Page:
Phil’s great-grandfather Phil

March 23, 2009

My son Phil is named after my mother’s late father, Philip George Eckert. When my son is older, he will wonder about his namesake. What was he like? What did he do? How did he change the lives of those around him?

As a preemptive answer to these questions, I asked my relatives to submit stories about Phil Eckert, which I compiled into a “booklet.” I hope my son will eventually find it interesting despite its lack of illustrations. In any case, this fun project will help us preserve some fond memories that would otherwise fade away.

I won’t post the entire booklet here, but below are the two stories I contributed.

* * * * * * * * * * * * *


All of us who knew Phil well were struck by his frugality, his interest in sports, and his engineer’s mindset. These traits collided in somewhat comical fashion during one childhood visit to South Carolina, when he tried to teach me how to play golf. This in and of itself was generous and appropriate, since I wanted to learn the game and Phil was a skilled player. But, Phil being Phil, he decided that his grandson should have goals beyond mere mastery of the basic golf swing. He decided that I, a lefty, should learn to play right-handed.

Phil offered two reasons for this assignment. First, he had a theory that, if you led the club with your stronger arm, you could control the swing better. I can’t remember the details, but he cited certain left-handed pros who golfed right-handed. Most likely these players had not had access to left-handed equipment while growing up, which brings us to Phil’s second reason. Since I was just getting started, why not learn to use the cheaper and more abundant right-handed clubs?

Somehow the difficulty of learning golf, and the possibility that learning it right-handed might add to the difficulty, never entered into Phil’s calculations.

I displayed no enthusiasm in trying the right-handed swing, but Phil was not easily discouraged. He found much to praise in my unimpressive shots, noting my admirable aim when the ball dribbled straight ahead along the fairway. Eventually, he recognized that I was not happy being a guinea pig in his experiment, and he let me use a left-handed club, even after my shotmaking proved equally shaky from the other side of the ball. In fact, he later spent a summer visiting every garage sale within a 25-mile radius of his home in order to assemble a nearly complete set of lefty clubs for me.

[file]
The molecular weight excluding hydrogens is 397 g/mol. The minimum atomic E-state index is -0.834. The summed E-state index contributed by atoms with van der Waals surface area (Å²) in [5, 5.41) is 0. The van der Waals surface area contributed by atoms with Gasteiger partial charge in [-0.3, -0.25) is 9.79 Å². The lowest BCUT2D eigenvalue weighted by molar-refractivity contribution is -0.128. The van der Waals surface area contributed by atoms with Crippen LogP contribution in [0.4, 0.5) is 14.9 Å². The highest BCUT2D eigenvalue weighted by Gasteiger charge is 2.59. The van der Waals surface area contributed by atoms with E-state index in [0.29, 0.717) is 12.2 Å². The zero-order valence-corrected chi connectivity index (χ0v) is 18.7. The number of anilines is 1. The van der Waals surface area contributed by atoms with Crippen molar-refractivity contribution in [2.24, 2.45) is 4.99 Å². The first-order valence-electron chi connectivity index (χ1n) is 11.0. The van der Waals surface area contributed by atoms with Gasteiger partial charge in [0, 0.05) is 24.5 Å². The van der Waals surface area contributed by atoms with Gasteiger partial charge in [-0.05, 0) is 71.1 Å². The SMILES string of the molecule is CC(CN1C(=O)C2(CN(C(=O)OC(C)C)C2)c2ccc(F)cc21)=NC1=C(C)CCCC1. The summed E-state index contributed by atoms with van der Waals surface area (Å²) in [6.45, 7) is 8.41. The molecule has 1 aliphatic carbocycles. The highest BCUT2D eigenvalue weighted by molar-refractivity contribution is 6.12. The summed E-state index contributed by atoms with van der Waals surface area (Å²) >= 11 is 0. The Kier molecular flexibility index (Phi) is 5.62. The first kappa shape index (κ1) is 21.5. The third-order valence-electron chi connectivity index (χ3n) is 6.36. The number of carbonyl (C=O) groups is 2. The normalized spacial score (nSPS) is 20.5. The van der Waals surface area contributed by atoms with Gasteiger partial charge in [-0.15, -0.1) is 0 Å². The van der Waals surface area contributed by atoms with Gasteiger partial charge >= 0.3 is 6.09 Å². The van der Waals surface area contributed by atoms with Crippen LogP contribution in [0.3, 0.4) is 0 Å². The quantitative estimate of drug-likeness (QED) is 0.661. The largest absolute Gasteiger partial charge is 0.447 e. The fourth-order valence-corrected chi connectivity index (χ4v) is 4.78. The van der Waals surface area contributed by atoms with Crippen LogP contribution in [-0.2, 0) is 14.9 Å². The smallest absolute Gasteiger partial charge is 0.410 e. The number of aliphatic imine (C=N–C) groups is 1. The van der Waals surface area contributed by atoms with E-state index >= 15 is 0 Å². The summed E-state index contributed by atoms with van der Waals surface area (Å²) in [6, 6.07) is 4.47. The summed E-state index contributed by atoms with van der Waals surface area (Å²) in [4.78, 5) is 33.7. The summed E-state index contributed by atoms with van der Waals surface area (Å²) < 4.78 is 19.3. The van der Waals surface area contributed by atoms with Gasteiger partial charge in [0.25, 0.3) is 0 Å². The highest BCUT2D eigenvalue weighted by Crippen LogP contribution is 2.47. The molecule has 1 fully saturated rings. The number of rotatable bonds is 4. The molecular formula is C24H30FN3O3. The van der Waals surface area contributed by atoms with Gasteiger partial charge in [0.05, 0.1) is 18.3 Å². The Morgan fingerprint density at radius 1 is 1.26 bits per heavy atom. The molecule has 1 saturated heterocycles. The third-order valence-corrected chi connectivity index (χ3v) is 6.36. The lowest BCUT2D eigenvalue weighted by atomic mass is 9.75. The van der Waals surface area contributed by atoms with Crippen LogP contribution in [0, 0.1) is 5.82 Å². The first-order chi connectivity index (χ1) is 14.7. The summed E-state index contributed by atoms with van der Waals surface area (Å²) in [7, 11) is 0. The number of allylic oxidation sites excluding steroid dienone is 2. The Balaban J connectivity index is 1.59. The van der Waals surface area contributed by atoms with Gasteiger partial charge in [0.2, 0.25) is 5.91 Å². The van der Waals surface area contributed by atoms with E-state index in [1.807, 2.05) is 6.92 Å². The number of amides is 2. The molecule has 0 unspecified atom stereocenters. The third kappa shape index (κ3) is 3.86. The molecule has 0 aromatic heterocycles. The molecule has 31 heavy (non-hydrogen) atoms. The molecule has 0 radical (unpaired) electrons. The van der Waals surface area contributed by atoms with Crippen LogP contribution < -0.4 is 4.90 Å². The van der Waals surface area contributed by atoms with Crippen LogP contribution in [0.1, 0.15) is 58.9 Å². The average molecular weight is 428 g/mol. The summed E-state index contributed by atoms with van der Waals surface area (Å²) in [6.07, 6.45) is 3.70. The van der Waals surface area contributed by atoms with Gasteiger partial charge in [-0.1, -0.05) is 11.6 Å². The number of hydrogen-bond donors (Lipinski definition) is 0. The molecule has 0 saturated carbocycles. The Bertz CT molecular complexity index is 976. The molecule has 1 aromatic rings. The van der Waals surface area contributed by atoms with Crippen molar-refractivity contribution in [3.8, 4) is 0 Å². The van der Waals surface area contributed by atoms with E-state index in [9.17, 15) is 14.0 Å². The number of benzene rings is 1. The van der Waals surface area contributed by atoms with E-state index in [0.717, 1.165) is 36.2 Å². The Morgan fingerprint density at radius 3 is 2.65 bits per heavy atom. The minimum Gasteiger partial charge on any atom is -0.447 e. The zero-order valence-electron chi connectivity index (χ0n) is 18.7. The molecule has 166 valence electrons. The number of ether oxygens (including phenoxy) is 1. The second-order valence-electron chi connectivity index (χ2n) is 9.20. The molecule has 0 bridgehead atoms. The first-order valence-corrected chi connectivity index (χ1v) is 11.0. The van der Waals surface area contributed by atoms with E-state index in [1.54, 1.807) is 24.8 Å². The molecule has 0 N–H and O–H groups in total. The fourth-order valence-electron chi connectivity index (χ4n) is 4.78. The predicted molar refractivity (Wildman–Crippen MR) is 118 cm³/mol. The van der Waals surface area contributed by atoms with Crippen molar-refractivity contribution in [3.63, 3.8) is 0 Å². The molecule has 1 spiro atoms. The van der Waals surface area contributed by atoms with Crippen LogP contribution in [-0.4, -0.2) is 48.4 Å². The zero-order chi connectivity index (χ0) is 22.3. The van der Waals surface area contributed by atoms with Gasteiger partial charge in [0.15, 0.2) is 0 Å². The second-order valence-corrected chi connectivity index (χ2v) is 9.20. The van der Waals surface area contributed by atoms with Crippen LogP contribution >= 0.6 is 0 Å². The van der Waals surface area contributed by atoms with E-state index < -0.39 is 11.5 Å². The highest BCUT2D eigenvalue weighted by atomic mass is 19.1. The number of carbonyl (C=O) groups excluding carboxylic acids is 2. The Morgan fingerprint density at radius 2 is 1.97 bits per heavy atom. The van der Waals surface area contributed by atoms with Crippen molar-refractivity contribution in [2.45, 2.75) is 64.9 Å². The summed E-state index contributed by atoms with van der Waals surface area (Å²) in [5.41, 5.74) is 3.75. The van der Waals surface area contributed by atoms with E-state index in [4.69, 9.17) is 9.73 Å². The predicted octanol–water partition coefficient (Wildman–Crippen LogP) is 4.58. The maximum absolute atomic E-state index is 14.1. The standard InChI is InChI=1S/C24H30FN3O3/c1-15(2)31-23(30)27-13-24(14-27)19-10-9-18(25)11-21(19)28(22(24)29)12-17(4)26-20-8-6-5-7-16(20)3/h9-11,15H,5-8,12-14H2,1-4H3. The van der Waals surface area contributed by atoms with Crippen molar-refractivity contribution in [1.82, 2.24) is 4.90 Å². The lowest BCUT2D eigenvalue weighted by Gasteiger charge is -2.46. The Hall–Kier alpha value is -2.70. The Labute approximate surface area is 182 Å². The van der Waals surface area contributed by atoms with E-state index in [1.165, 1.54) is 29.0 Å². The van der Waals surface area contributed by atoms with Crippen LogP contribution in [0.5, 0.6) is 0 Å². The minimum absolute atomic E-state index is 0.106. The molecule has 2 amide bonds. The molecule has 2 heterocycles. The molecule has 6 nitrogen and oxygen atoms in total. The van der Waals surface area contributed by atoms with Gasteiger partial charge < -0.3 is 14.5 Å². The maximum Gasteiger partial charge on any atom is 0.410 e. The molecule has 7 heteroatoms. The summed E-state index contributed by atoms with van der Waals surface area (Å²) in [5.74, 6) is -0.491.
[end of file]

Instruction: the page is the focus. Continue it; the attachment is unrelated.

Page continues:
I never got very good at golf, but I do enjoy the game to this day, and Phil deserves credit for that.


Some people have such a knack for telling stories that it’s easy to imagine them performing on-stage. Phil was not one of those people. As a storyteller, he tended to focus on details of limited interest to his audience, rather than offering a compelling buildup to a satisfying punchline. And yet his many hobbies included community theatre.

I never saw him perform, but I recall a visit to South Carolina during which Phil was rehearsing the comedic play You Can’t Take It With You. Not only had Phil been unable to attend the first six weeks of rehearsals, he had been cast as Donald, an African American man in his 30s. This seemed like a recipe for comedy of the unintended sort, yet Phil was eager to rise to the challenge.

Phil saw that pretending to be African American was not a feasible option, so he adapted the part to reflect his Caucasian heritage. I remember him struggling with a scene in which some of the other characters are discussing the Russian Revolution of 1917. One character excitedly says, “Sure! And the Czar, and the Cossacks!” And in the original script, Donald, being a man of limited education and not recognizing the historical context, adds, “And the freeing of the slaves?”

Phil thought it would be odd for that particular line to come out of his mouth, so he challenged himself to identify an event whose significance to white people was precisely equivalent to what the freeing of the slaves meant to black people. It was acting reduced to a logic puzzle – something he could solve with research and reasoning.

As I recall, Phil worked intermittently on this problematic line during our entire vacation. I don’t know what the final decision was; in retrospect, I doubt that a sensible answer to the ethnic analogy problem even exists. But I’ll always admire the way Phil pursued it just as he pursued so many of life’s other challenges: hungry for an elegant solution, and confident that diligence and intelligence would lead him to it.

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